At Delish, we firmly believe you don’t have to be a trained chef to make insanely delicious food. It’s why we launched Insanely Easy Weeknight Dinners, a recurring series dedicated to simple meals the whole family can enjoy together. Well, pull up a dining chair because we’re partnering with Coca-Cola and asking real-life Delish fans to share their riffs on their families’ favorite recipes.
Some family meals are informal traditions, but others, like these pork spare ribs from Honolulu-based journalist Sara Lin, are bona fide institutions. Her dad’s rich, tangy recipe even made it into the cookbook she put together for her family’s 2015 reunion.
The now beloved dish has a humble origin story. It was first whipped up in the 1960s by her father, in search of an inexpensive yet delicious meal while working long hours on a shoestring budget as a medical student in New York. Sara remembers learning how to make the dish in her post-college years. “On weekends, I’d call my dad to ask what I should make,’” she says. “I have all these scraps of paper with notes I took down over the phone.”
Since then, the working mom of two has perfected her version of the recipe (“They go like hotcakes at my house parties,” she says), and earned the originator’s sign-off. “My dad’s sampled it, and approved!” Read on to learn more about how her cherished family recipe came to be, and learn how to prepare the savory, summery main (perfect to pair with a backyard barbecue and a Coca-Cola) for your own crew.
What’s your family’s history with this dish?
This recipe has become a staple in my household. My dad grew up in China, but he went to New York for medical school. He was living on Broome Street in a really dumpy, dingy place. Those times were tough for him—he was an immigrant scraping by. He worked in a restaurant, which is probably where he picked up a little bit of his know-how. Spare ribs were a cheaper but fattier cut of meat, and the dish was easy because it required very little assembly. There’s only a handful of ingredients and they’re off the shelf, especially if you lived in Chinatown. It’s just a couple of heaping tablespoons of bean sauce, which might be kind of an unusual ingredient for folks not familiar with Chinese cooking, and a couple of heaping tablespoons of hoisin sauce. I once asked him how he came up with it, and he honestly doesn’t know. He said, ‘I love to eat. That’s all.’ He doesn’t talk much about those times, but this dish was one of the great things that came out of it.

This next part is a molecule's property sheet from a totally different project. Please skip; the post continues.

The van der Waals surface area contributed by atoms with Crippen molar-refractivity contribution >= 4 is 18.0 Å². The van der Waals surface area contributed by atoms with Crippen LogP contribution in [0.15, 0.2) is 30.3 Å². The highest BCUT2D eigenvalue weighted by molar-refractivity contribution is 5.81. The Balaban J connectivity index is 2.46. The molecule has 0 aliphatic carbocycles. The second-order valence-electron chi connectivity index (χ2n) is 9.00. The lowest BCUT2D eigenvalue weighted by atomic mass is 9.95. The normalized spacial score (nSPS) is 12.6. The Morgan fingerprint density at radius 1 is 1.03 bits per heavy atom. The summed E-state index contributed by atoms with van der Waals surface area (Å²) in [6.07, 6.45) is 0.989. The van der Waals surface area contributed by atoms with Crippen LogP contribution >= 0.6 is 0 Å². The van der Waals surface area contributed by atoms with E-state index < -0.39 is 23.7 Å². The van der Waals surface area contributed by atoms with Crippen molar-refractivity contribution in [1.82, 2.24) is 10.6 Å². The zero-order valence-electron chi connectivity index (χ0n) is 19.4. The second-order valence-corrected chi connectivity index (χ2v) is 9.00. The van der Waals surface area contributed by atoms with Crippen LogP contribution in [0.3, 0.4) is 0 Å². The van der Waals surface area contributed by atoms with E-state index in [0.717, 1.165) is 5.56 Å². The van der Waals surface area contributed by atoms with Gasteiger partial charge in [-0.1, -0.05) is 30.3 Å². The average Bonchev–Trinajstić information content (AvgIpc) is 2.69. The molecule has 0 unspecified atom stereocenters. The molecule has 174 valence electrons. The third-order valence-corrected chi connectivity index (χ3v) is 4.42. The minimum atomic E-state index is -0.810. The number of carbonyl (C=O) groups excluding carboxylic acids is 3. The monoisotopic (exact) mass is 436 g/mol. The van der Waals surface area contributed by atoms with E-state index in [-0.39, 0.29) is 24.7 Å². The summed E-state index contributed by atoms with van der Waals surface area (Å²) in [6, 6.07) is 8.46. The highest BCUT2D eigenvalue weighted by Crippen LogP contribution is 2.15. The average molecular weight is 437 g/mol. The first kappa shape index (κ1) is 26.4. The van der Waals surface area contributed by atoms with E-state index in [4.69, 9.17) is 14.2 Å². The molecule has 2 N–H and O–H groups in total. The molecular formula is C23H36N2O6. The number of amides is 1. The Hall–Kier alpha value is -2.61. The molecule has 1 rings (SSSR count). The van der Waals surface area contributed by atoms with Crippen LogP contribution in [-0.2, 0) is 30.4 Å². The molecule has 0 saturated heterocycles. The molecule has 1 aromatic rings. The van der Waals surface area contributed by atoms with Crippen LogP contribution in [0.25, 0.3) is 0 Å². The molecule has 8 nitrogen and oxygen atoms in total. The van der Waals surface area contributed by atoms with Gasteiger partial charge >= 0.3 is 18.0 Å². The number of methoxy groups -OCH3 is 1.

How have you put your own twist on it over the years?
Sometimes I’ll put in sake instead of red wine—I’ll use whatever’s available. I’m not a very by-the-book kind of cook. When it says ‘heaping tablespoon,’ I’m literal about that. My dad’s really experimental in the kitchen too, so his cooking is always a little bit different every time. But he likes to say that as long as you get it more or less right, you’re good.
Do you have any tips for anyone who’s trying this recipe for the first time?
Since I know how the sauce is going to taste, I usually just throw it straight onto the meat. But if you’re unsure of how it’ll taste, you can mix all the ingredients separately in another dish, taste it there, and adjust it to your liking before putting it on the ribs. And before you broil the ribs, give the meat a quick sprinkle of sugar to help with the burning
What’s your favorite thing about this dish?
The soybean paste is just a really unusual flavor. When folks taste it, they can’t really put their finger on why it tastes so good. It’s a great dish because you can buy a huge rack and it lasts for days, and it’s not very complex. The ribs aren’t slow-cooked, and you don’t have to parboil them. I actually don’t know how to make the fancy, fall-off-the-bone kind. This is the quick and dirty way to make great ribs.
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